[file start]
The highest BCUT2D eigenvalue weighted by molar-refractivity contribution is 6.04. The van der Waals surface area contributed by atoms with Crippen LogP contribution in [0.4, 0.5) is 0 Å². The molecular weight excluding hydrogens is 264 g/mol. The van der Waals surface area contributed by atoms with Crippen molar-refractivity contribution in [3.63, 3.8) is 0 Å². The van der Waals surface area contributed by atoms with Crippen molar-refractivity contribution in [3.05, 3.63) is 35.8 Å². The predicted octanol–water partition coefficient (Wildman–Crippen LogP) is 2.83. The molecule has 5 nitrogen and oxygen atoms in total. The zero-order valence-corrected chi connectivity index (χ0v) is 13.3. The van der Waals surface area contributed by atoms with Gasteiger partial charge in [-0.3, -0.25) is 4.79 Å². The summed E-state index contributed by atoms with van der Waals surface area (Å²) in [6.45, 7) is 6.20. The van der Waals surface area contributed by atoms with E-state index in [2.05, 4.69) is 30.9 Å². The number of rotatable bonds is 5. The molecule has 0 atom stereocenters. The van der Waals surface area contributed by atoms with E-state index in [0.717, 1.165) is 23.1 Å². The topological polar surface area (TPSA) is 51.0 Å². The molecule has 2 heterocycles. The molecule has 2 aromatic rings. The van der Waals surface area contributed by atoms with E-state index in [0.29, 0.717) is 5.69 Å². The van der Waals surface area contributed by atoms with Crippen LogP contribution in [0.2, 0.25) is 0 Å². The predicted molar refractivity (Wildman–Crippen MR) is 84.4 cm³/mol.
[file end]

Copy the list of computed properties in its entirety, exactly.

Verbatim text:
The highest BCUT2D eigenvalue weighted by molar-refractivity contribution is 6.04. The van der Waals surface area contributed by atoms with Crippen LogP contribution in [0.4, 0.5) is 0 Å². The molecular weight excluding hydrogens is 264 g/mol. The van der Waals surface area contributed by atoms with Crippen molar-refractivity contribution in [3.63, 3.8) is 0 Å². The van der Waals surface area contributed by atoms with Crippen molar-refractivity contribution in [3.05, 3.63) is 35.8 Å². The predicted octanol–water partition coefficient (Wildman–Crippen LogP) is 2.83. The molecule has 5 nitrogen and oxygen atoms in total. The zero-order valence-corrected chi connectivity index (χ0v) is 13.3. The van der Waals surface area contributed by atoms with Gasteiger partial charge in [-0.3, -0.25) is 4.79 Å². The summed E-state index contributed by atoms with van der Waals surface area (Å²) in [6.45, 7) is 6.20. The van der Waals surface area contributed by atoms with E-state index in [2.05, 4.69) is 30.9 Å². The number of rotatable bonds is 5. The molecule has 0 atom stereocenters. The van der Waals surface area contributed by atoms with E-state index in [0.717, 1.165) is 23.1 Å². The topological polar surface area (TPSA) is 51.0 Å². The molecule has 2 heterocycles. The molecule has 2 aromatic rings. The van der Waals surface area contributed by atoms with E-state index in [0.29, 0.717) is 5.69 Å². The van der Waals surface area contributed by atoms with Crippen LogP contribution in [0.2, 0.25) is 0 Å². The predicted molar refractivity (Wildman–Crippen MR) is 84.4 cm³/mol.